In 2007, Mullen directed the Gator offense to the third-highest point total ever by a UF unit and the top single-season marks for rushing touchdowns and third-down conversion percentage. Florida’s offense scored 75 touchdowns, second most in the SEC.
Mullen orchestrated a UF attack that was the only one in the nation to have rushed for a touchdown and passed for a touchdown in every game during the season. He also helped UF score on 83-of-152 drives in 2007 for a league-best 54.6 percent, marking the best number since the stat was tracked by the SEC in 2000. Florida additionally averaged 7.0 yards per play that year, the fourth-best total in the nation. Lastly, the Gators averaged 5.3 yards per rush, the second-best number in school history.
In 2007, Mullen helped coach sophomore quarterback and current NFL star Tim Tebow into a Heisman Trophy, Maxwell and Davey O’Brien award winner, 78th Sullivan Award winner and AP first-team All-American among other honors.
He also tutored six offensive players to the All-SEC team: Tebow, NFL Pro Bowler Percy Harvin, Cornelius Ingram, Brandon James, Jim Tartt and Drew Miller.
Mullen played an integral role in Florida’s 2006 national championship, overseeing an offense that averaged 29.7 points and 396.1 yards per game. In the BCS National Championship Game, he engineered an attack that produced 41 points against a top-ranked Ohio State squad that was limiting opponents to less than 11 points per game on the year. Under Mullen’s tutelage, quarterback Chris Leak opened the contest by going 9-for-9 for 99 yards and a touchdown en route to earning Offensive MVP honors.
The 2006 Gator offense posted 76 plays of 20 yards or more, 19 of which went for touchdowns. Florida passed for 29 touchdowns in 2006, while Leak ranked among the national leaders with 23 scoring tosses. Tebow matched UF’s then single-season record for rushing touchdowns by a quarterback with eight scores, and his 5.3 yards per carry average placed second nationally among signal callers. Six different players averaged at least 5.0 yards per carry.
In 2005, Chad Jackson played his way to Biletnikoff Award semifinalist status after matching the UF single-season record with 88 receptions, a figure that led the SEC and finished sixth nationally. Center Mike Degory was also named a finalist for the Rimington Trophy, given annually to the nation’s top center, during that campaign. Both earned first-team All-SEC honors under Mullen’s tutelage.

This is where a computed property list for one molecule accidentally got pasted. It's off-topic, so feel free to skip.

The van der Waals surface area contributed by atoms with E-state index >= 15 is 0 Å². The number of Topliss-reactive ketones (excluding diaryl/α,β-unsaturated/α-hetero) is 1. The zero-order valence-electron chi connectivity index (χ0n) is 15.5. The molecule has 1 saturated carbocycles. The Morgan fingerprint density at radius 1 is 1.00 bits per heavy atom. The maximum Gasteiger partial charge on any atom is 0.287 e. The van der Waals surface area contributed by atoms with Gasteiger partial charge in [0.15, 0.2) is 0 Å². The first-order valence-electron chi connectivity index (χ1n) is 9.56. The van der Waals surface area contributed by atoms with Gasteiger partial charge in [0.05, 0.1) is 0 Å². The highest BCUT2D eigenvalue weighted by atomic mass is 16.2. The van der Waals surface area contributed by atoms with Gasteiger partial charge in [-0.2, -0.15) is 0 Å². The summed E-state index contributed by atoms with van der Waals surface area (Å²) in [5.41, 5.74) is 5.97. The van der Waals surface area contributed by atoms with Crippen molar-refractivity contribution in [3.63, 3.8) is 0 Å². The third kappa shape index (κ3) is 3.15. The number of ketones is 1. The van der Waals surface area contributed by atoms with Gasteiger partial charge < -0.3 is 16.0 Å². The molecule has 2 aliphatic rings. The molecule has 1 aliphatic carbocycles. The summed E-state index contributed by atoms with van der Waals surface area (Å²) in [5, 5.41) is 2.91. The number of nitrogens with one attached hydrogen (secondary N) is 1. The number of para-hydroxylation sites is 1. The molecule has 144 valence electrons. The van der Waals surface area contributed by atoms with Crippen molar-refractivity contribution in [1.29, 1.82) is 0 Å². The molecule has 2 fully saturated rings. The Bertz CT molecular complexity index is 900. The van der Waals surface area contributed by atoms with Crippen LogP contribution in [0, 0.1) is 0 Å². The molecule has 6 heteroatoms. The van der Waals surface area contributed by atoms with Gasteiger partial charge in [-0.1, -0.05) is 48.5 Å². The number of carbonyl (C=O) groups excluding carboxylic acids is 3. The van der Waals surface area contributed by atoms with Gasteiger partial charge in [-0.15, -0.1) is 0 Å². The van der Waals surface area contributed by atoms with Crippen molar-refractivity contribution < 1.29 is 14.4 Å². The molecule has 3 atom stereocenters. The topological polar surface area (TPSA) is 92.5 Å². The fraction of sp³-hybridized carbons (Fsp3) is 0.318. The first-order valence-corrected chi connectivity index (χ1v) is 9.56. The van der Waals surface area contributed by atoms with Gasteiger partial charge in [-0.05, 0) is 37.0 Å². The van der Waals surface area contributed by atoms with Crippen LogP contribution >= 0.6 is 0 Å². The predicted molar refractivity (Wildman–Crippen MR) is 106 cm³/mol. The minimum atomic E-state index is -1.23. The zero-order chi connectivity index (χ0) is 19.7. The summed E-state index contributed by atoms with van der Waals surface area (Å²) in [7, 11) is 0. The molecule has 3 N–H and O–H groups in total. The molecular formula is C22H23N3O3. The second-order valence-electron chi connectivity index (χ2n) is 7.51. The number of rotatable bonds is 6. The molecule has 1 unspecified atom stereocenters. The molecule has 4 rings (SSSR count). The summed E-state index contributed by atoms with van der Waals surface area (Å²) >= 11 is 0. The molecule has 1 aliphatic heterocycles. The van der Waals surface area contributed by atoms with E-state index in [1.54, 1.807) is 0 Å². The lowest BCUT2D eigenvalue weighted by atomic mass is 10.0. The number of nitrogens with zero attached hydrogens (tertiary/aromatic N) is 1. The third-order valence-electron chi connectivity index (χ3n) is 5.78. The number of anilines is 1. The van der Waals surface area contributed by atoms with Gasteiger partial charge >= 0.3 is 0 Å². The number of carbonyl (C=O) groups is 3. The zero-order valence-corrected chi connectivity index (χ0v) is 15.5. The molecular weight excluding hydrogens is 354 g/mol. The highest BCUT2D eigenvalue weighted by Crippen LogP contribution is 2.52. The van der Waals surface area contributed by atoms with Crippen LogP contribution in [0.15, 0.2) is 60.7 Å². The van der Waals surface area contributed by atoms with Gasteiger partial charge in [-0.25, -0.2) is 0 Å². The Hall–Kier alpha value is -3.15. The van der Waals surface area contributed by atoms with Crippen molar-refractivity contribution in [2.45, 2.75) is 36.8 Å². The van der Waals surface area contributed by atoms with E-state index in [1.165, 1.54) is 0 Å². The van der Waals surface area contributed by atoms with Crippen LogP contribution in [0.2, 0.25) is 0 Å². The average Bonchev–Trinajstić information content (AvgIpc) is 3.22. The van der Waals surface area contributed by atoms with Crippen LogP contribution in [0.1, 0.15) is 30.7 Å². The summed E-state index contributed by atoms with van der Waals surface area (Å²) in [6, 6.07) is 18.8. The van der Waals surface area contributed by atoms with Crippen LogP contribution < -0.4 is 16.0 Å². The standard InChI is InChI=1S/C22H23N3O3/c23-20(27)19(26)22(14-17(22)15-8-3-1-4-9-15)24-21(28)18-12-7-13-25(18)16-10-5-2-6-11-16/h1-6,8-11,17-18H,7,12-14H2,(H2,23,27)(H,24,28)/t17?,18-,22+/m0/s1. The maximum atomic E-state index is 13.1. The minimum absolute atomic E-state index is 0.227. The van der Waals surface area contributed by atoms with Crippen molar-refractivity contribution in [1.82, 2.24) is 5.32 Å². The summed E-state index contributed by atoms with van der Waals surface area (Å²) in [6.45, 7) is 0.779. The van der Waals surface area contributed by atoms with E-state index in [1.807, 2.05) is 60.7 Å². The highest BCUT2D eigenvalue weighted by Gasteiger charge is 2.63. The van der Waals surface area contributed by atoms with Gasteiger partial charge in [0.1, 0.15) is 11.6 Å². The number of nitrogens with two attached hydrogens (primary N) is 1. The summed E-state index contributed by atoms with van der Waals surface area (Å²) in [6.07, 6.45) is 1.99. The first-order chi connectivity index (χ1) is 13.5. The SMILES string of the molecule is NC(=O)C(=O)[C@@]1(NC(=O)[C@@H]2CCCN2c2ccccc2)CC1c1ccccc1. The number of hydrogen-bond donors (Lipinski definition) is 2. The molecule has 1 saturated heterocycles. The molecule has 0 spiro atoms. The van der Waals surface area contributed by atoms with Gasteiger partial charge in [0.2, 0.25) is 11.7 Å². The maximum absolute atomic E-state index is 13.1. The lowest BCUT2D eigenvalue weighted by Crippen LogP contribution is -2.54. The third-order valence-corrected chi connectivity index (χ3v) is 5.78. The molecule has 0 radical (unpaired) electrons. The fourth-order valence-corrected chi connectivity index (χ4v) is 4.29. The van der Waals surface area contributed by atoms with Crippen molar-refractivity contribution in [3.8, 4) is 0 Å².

Mullen went to Florida from Utah with Head Coach Urban Meyer, with whom he had spent 10 seasons. While the quarterbacks coach at Utah, Mullen developed current NFL star Alex Smith – the first overall selection in the 2005 NFL Draft – from a pocket passer into an efficient executor of the spread, making him one of the most versatile threats in college football. Smith took over the starting job three games into Mullen’s tenure, passing for 2,247 yards and running for 452 to finish second in the Mountain West in total offense in 2003.
The 2004 campaign saw Smith earn National Player of the Year honors from The Sporting News and Sports Illustrated, while also becoming Utah’s first-ever Heisman Trophy finalist. Smith also garnered final consideration for the Davey O’Brien and Walter Camp National Player of the Year Awards. Smith passed for 2,952 yards and 32 touchdowns and ran for 631 yards and 10 scores on the year, ranking second in the nation with a 176.5 efficiency rating and leading the Utes to a perfect 12-0 season and a Fiesta Bowl championship. As a team, Utah finished the 2004 season third in the nation in scoring offense (45.3) and total offense (499.8).
Prior to his stint at Utah, Mullen served as quarterbacks’ coach at Bowling Green for two seasons, putting up 6,627 yards of total offense and scoring 81 touchdowns during that span. In 2002, quarterback Josh Harris threw for 2,425 yards, ran for 737 yards and completed the campaign as the nation’s third-leading scorer.
Mullen spent the two years before his Bowling Green stint as a graduate assistant at Notre Dame, and before that assisted with Syracuse’s 1998 BIG EAST championship and Orange Bowl run.